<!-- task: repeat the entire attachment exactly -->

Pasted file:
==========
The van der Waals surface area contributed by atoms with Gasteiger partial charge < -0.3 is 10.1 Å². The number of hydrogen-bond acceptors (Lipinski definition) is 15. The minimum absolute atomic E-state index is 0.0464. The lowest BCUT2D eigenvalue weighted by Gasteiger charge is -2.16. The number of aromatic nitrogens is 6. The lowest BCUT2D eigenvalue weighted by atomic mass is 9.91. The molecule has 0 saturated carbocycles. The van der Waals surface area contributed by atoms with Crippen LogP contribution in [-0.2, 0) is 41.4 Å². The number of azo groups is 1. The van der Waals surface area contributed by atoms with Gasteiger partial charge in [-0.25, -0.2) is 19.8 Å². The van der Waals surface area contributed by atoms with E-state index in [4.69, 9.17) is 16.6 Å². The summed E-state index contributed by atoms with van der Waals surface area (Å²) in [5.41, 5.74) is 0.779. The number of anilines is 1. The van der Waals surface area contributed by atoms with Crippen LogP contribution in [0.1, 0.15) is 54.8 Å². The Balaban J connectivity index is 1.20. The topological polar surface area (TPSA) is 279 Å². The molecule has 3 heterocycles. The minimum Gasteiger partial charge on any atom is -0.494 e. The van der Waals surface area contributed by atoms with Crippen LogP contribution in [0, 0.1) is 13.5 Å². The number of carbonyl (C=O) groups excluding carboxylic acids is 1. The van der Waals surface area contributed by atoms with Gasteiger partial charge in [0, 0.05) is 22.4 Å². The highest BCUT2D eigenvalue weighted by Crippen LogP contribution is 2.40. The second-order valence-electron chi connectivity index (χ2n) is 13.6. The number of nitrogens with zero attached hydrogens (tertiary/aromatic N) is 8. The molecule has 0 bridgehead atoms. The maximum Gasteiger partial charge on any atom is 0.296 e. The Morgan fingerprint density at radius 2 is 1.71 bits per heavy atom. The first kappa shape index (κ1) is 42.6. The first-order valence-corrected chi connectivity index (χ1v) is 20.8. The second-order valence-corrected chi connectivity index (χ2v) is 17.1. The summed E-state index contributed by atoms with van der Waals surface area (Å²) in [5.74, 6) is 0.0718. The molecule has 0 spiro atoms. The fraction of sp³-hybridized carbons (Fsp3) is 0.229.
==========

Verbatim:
The van der Waals surface area contributed by atoms with Gasteiger partial charge < -0.3 is 10.1 Å². The number of hydrogen-bond acceptors (Lipinski definition) is 15. The minimum absolute atomic E-state index is 0.0464. The lowest BCUT2D eigenvalue weighted by Gasteiger charge is -2.16. The number of aromatic nitrogens is 6. The lowest BCUT2D eigenvalue weighted by atomic mass is 9.91. The molecule has 0 saturated carbocycles. The van der Waals surface area contributed by atoms with Crippen LogP contribution in [-0.2, 0) is 41.4 Å². The number of azo groups is 1. The van der Waals surface area contributed by atoms with Gasteiger partial charge in [-0.25, -0.2) is 19.8 Å². The van der Waals surface area contributed by atoms with E-state index in [4.69, 9.17) is 16.6 Å². The summed E-state index contributed by atoms with van der Waals surface area (Å²) in [5.41, 5.74) is 0.779. The number of anilines is 1. The van der Waals surface area contributed by atoms with Crippen LogP contribution in [0.1, 0.15) is 54.8 Å². The Balaban J connectivity index is 1.20. The topological polar surface area (TPSA) is 279 Å². The molecule has 3 heterocycles. The minimum Gasteiger partial charge on any atom is -0.494 e. The van der Waals surface area contributed by atoms with Crippen LogP contribution in [0, 0.1) is 13.5 Å². The number of carbonyl (C=O) groups excluding carboxylic acids is 1. The van der Waals surface area contributed by atoms with Gasteiger partial charge in [0, 0.05) is 22.4 Å². The highest BCUT2D eigenvalue weighted by Crippen LogP contribution is 2.40. The second-order valence-electron chi connectivity index (χ2n) is 13.6. The number of nitrogens with zero attached hydrogens (tertiary/aromatic N) is 8. The molecule has 0 bridgehead atoms. The maximum Gasteiger partial charge on any atom is 0.296 e. The Morgan fingerprint density at radius 2 is 1.71 bits per heavy atom. The first kappa shape index (κ1) is 42.6. The first-order valence-corrected chi connectivity index (χ1v) is 20.8. The second-order valence-corrected chi connectivity index (χ2v) is 17.1. The summed E-state index contributed by atoms with van der Waals surface area (Å²) in [5.74, 6) is 0.0718. The molecule has 0 spiro atoms. The fraction of sp³-hybridized carbons (Fsp3) is 0.229.